21st Sunday after Pentecost Year A
“Teacher, which commandment in the law is the greatest?”
Following the way of Jesus is actually very simple, even breathtakingly simple, but it is not easy.
First and foremost, being a follower of Jesus is about loving God and loving what God loves.
Loving God, of course, that's the central point of the Gospel that you just heard. Jesus quotes a passage from the sixth chapter of Deuteronomy--"You shall love the Lord your God with all your heart, soul, and mind"--and so this is the heart of both the Jewish tradition and because Jesus speaks of it as the Great Commandment, the heart of the Christian tradition as well.
And in addition to loving God, we are to love what God loves. And what does God love? Remember the best known verse in the New Testament, John 3:16, provides the answer. "For God so loved the world...." God loves the world, not just me, not just you and me, not just Christians, not even just human beings, but the whole of creation. And, of course, this is also the central point of the first chapter of the Genesis story of creation. After each day in that six-day creation story, we are told "God saw that it was good," and at the very end, "God saw that it was very good." Now, of course, God doesn't love the world simply as it is. God has, to use a phrase from Robert Frost, a lover's quarrel with the world. God loves the world and wills that it be a better world.
The second statement: Being a follower of Jesus is about becoming the kind of person who can love God and love what God loves. In other words, we need transformation. The process of growing up does not incline us to that deep love of God and that deep love of what God loves. The growing up process inclines us to be concerned about ourselves. This is the predisposition the scriptures call sin, a preoccupation with what I want for myself. And it happens to all of us.
And so following Jesus is a way or a path of transformation. Again, it's not just about beliefs, but about putting those beliefs into action. And sometimes spiritual practice is about doing something in order to believe. The earliest name of the Christian movement in the years after Easter, according to the 9th chapter of the Book of Acts, is followers of “the way”. Following Jesus is about this path or way of transformation. And transformation involves practice.
The process of becoming more and more deeply centered in God, and centered in God is known decisively in Jesus, requires an attention to our relationship with God. In some ways our relationship with God is like the human relationship. How does a human relationship deepen and grow? It deepens and grows by paying attention to it, spending time in it, being present to it. And so it is with our relationship with God and this process of becoming more and more deeply centered in God. It happens through the traditional practices of the Christian tradition, worship being the most important collective practice, prayer being the most widely used individual practice. Prayer and worship are not because God needs them, but they are about our own transformation.
And the third statement: Being a follower of Jesus is about being part of a community of transformation. It's about living within the Christian tradition and Christian community as a means to the end of transformation. This is the church as a community of formation, reformation and transformation and all of us need this. We grow up, those of us who live in western culture, in a culture that has values very, very different from what is most central to the scriptures. That was our first socialization, our first formation. And so Christian community is about becoming involved in a process of re-socialization, so that our sense of ourselves, our identity, is shaped by involvement in Christian community.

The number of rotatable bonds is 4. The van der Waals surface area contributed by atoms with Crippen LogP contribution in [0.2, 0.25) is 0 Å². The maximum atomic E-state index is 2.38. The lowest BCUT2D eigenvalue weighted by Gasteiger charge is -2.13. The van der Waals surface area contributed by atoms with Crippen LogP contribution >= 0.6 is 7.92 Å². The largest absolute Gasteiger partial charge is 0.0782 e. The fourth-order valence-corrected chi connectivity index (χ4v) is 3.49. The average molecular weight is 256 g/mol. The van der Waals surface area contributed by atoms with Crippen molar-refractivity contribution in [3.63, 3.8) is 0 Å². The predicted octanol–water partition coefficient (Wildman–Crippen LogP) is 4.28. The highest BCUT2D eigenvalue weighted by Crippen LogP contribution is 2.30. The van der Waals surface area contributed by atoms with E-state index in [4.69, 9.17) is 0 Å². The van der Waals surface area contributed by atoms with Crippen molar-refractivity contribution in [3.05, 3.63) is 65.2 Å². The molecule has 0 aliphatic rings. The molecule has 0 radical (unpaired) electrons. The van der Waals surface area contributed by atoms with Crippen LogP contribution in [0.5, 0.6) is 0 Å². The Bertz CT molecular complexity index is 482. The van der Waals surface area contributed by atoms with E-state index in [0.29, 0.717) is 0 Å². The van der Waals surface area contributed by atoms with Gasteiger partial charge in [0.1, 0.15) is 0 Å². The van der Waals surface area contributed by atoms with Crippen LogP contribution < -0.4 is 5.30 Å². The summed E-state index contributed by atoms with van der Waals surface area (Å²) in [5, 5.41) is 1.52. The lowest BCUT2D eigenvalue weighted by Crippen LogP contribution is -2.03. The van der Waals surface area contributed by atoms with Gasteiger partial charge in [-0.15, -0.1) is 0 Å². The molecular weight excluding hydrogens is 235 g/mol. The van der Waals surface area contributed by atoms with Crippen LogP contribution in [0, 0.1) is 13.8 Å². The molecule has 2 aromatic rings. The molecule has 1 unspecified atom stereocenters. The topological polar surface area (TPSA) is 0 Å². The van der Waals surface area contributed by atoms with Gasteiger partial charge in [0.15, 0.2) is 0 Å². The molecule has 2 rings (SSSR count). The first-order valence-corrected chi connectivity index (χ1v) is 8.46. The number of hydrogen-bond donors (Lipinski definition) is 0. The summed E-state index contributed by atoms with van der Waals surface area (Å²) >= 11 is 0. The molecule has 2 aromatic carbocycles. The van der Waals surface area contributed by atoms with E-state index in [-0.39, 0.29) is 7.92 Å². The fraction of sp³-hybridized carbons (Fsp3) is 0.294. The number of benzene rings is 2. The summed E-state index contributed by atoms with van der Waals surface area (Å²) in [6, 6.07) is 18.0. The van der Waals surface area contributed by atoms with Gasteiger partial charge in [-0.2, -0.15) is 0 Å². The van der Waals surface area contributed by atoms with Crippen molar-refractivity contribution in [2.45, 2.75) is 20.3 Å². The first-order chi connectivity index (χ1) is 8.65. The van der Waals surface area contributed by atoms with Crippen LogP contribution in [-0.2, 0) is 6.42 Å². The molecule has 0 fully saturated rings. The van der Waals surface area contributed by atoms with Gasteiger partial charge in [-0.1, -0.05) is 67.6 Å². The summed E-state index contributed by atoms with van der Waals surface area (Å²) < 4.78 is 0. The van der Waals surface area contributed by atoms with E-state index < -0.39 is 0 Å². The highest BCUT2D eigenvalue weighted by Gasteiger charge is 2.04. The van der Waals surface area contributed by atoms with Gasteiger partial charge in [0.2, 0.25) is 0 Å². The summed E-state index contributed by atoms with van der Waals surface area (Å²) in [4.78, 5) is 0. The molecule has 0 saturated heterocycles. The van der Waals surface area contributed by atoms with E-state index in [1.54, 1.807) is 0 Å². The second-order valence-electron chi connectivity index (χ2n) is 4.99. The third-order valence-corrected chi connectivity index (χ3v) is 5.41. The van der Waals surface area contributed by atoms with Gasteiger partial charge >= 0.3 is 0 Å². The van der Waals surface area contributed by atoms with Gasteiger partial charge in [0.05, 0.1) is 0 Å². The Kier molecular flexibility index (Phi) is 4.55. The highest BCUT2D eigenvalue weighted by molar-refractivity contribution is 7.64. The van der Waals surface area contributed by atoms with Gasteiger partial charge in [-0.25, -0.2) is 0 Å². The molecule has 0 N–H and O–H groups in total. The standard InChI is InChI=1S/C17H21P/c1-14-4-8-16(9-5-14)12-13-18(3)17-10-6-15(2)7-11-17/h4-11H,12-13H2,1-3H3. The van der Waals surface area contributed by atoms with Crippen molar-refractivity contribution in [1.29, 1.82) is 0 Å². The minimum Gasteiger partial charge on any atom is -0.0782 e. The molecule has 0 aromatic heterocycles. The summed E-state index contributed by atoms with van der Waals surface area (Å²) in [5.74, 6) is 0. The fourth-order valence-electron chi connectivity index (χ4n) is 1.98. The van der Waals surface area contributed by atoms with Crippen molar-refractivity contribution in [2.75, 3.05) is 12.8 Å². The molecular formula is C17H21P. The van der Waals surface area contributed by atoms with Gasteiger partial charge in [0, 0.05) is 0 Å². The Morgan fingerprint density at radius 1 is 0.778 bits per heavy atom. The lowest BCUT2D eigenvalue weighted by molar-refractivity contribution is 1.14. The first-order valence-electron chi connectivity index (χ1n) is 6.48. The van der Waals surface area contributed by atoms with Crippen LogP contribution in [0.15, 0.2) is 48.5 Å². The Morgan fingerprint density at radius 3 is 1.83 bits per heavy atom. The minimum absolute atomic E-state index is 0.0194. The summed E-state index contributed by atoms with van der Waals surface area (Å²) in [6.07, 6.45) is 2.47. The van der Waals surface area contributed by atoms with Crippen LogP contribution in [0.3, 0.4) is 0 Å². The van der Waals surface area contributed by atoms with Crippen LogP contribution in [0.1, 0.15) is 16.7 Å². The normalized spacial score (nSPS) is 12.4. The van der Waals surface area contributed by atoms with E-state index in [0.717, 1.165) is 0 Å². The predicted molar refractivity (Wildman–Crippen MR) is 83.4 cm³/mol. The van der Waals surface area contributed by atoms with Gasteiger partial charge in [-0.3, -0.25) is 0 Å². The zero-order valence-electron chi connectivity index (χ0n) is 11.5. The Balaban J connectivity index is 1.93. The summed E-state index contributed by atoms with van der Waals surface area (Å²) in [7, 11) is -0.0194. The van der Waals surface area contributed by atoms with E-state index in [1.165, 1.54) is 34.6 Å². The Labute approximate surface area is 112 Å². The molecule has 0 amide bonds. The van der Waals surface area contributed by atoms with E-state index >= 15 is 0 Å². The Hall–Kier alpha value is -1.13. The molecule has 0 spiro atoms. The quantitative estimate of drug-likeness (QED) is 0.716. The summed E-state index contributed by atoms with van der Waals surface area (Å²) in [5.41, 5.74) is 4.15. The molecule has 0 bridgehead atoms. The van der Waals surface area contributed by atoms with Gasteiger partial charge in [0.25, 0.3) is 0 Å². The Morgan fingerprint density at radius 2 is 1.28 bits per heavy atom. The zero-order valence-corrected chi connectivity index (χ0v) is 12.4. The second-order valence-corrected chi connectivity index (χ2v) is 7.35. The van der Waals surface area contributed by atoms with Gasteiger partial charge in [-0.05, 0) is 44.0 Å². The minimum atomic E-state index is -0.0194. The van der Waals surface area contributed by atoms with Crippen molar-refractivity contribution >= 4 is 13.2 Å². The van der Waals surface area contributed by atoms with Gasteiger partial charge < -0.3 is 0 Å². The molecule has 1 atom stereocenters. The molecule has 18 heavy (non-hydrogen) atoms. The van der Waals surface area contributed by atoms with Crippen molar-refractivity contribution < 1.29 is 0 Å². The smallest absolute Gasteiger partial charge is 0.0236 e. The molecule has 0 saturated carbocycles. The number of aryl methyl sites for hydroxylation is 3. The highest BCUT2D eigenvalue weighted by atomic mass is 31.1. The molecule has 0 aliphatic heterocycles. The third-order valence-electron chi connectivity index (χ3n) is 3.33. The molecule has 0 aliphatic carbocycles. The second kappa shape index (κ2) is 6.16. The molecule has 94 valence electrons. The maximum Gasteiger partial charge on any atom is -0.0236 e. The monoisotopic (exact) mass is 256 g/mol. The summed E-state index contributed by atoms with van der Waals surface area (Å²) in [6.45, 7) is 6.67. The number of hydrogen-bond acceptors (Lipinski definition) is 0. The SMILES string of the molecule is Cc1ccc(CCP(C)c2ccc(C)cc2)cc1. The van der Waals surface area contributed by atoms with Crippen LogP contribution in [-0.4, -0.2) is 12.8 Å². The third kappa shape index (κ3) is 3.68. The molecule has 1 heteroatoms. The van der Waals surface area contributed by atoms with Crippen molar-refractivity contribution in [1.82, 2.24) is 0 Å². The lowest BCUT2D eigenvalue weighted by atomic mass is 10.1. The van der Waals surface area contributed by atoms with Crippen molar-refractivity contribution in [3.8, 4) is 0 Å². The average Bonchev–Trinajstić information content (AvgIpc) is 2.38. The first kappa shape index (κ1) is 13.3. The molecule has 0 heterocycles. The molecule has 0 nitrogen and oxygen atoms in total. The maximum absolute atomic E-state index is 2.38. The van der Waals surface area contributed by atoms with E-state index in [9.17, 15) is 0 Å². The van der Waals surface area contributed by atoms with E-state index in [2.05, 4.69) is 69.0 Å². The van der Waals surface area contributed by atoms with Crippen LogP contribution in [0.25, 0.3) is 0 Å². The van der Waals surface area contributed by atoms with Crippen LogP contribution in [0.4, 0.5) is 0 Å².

It has struck me over the years that Christianity, is not just about believing, even though many people think of it that way. Believing, when you think about it, has very little transformative power. You can believe all the right things and still be quite untransformed. You can believe all the right things and still be mean. Rather, Christianity is about entering into this process of transformation. It is, in short, about entering into relationship with God and God’s people. The ancient understanding of belief is more akin to trusting someone, to relying upon someone, like a child trusts their parent.
Being a follower of Jesus is about passion. Now if you had told me this when I was twelve years old, I would have wondered what you were talking about. Sunday morning by that time was not the most passionate time of the week for me. But over the years I have become convinced that being a follower of Jesus is about passion. It's about our passion for God, that passion that St. Augustine spoke about when he said, "Our hearts are restless until they find their home in you."
And following Jesus is also about God's passion for the world, that the world itself be transformed in the direction of God's dream, a world of justice and peace. I believe that is what Jesus is talking about when he uses the phrase, “the kingdom of God,” or in Matthew’s version, “the kingdom of heaven.”
Jesus is talking about God’s dream, God’s desire, for this world God has created. So much so, that in the prayer Jesus taught his disciples, that we pray every Sunday, Jesus tells them and us to pray that God’s will “be done on earth as it is in heaven.” That is God’s dream. And into that dream God has invited us to follow Jesus.
And so, ultimately, being a follower of Jesus is about loving God and loving the world the way God loves in order that we, and the world might be transformed into the loving kingdom of God’s dear Son, Jesus Christ our Lord, through the power of the Holy Spirit.
It's as simple and challenging as that. And with God’s help, together, we can make our part of God’s world a little more like God’s dream.